Mar 4, 2011

The boy with broken legs.


I met a woman not too long ago who is a part of a mission group, that works in Uganda, particularly on improving conditions of a "rehabilitation center for children" near Kampala - the capital of Uganda.

One story in particular have always stayed with me. It is about a boy that they found in that "center" - He was only 4-5 years old. His legs were broken, and he was blinded by acid being spilled in his eyes. I was horrified and sick to my stomach to find out that this atrocity was done to him on purpose, AND by his own grandmother. By her reasoning, he would bring more money begging on the streets of Kampala is he was disfigured. He could earn SOMETHING in order to feed himself and his family.

That's not even the worst thing that happened to him. The reason my friend even found the boy, was because he was one of the couple of hundred children that are regularly brought to this "rehabilitation center" - swept off the streets by the authorities. Especially around the election times, because no one wants to see those beggars and children with nothing to do wandering around? So how do you solve the problem? You round them up like cattle, shove them in trucks, then ship them off to a "camp" just a few kilometers outside of the city and lock the door behind them. And THAT IS IT. There is no rehabilitation going on there.

200-300 kids, ages 3-18, starving, lonely, hungry, sick, hurt, with NO adult supervision, locked up behind a gate. What do they sleep on? If they are lucky - on a 20-year old mattress, covered in any possible biofluid imaginable. What do they eat? If they are lucky - they get their single allotted "meal" (swill) which is less nutritional than a stick of gum. If they get hurt? They just hope to live through it. If they are abused? They just live through it. Children, as young as 3, alone, mixed in with teenagers. Barely any supervision.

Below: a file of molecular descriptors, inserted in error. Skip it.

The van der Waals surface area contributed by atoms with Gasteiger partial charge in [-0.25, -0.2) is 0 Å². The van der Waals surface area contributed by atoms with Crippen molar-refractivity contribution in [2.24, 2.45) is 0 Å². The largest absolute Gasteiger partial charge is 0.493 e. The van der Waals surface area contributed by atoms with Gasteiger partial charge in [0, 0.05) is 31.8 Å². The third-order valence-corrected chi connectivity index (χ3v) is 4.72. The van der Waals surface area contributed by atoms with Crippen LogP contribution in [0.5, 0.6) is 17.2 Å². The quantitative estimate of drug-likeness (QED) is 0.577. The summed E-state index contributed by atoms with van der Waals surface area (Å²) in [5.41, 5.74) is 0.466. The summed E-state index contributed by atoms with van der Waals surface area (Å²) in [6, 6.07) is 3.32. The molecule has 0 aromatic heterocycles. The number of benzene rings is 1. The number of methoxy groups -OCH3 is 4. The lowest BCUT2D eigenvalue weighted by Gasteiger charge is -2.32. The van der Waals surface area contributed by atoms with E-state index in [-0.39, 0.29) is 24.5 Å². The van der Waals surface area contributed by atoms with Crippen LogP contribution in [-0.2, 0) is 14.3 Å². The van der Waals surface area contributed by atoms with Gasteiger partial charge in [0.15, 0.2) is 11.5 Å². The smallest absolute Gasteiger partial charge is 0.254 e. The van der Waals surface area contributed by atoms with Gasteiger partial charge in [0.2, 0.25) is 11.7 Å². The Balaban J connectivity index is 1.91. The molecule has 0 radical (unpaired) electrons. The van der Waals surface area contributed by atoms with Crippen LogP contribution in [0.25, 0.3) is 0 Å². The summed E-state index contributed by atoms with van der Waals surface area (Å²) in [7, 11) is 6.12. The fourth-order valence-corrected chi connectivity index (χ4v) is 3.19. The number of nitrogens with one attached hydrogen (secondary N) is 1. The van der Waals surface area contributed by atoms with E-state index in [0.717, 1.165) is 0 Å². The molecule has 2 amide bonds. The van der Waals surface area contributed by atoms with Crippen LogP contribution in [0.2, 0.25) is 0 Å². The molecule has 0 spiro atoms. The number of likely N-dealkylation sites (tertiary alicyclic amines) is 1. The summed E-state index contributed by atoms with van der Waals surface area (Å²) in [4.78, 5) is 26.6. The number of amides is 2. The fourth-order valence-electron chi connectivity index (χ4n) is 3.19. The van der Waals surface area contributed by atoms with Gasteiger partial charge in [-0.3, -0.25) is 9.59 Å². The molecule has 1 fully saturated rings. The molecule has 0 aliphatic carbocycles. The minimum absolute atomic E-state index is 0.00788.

Some children have parents, but most do not. Sometimes parents of the "fortunate ones" come to pick them up around the Holidays (Merry Christmas, baby!) and drop them back on the street later on, but most of them time - they do not. Those who are able to work - work the fields nearby - a back-breaking labor. Many of them are refugees from Rwanda, who's parents have been killed during the political unrest, but a staggering number of them are HIV orphans.


Hard to imagine, right? In our day an age. What if one of them was MY son? My brother?

When my friends came there, they had no idea what they were walking into. They had no knowledge of this place before hand. what they saw with their eyes left them heartbroken. But also with a vision and a purpose.They may not be able to save all. But they can TRY to save some. Saving one life during your lifetime - is that not a HUGE thing already?



Those are real children. Real people. Not a faceless charitable organization. Those are mothers and fathers just like us. Their are based in Atlanta. They cannot, and will NOT be silent about this. They may not be able to change the system, but they CAN make a tangible difference.

A system cannot be changed through burying the problem. But there is a chance that one of those children, who suffers through this horrible injustice that is being done to them through no fault of their on, will LIVE and grow up to be the one person to change things one day. Those children have no voice. But WE do. We have the means. We have the riches. We have the way to make something good out of this ugliness.
Please visit their site: 60 feet

Their numbers are few, but the need is great. Please consider helping in whatever way you can, even if it is just to spread the word.

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